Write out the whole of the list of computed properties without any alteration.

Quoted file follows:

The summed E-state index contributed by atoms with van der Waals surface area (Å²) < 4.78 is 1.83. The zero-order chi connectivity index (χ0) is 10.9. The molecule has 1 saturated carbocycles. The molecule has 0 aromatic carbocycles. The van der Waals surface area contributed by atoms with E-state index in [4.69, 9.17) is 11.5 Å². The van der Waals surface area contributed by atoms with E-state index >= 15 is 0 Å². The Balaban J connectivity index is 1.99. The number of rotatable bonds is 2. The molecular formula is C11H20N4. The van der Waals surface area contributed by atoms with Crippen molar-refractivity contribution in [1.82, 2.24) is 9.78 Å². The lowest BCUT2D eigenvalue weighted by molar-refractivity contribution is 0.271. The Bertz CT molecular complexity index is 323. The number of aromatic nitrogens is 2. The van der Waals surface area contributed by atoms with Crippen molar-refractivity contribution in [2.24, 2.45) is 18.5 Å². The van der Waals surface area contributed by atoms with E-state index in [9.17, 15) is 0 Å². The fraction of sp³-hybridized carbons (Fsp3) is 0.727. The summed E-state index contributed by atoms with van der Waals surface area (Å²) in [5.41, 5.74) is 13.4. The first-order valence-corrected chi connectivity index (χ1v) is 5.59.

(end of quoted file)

The summed E-state index contributed by atoms with van der Waals surface area (Å²) < 4.78 is 1.83. The zero-order chi connectivity index (χ0) is 10.9. The molecule has 1 saturated carbocycles. The molecule has 0 aromatic carbocycles. The van der Waals surface area contributed by atoms with E-state index in [4.69, 9.17) is 11.5 Å². The van der Waals surface area contributed by atoms with E-state index >= 15 is 0 Å². The Balaban J connectivity index is 1.99. The number of rotatable bonds is 2. The molecular formula is C11H20N4. The van der Waals surface area contributed by atoms with Crippen molar-refractivity contribution in [1.82, 2.24) is 9.78 Å². The lowest BCUT2D eigenvalue weighted by molar-refractivity contribution is 0.271. The Bertz CT molecular complexity index is 323. The number of aromatic nitrogens is 2. The van der Waals surface area contributed by atoms with Crippen molar-refractivity contribution in [2.24, 2.45) is 18.5 Å². The van der Waals surface area contributed by atoms with E-state index in [9.17, 15) is 0 Å². The fraction of sp³-hybridized carbons (Fsp3) is 0.727. The summed E-state index contributed by atoms with van der Waals surface area (Å²) in [5.41, 5.74) is 13.4. The first-order valence-corrected chi connectivity index (χ1v) is 5.59.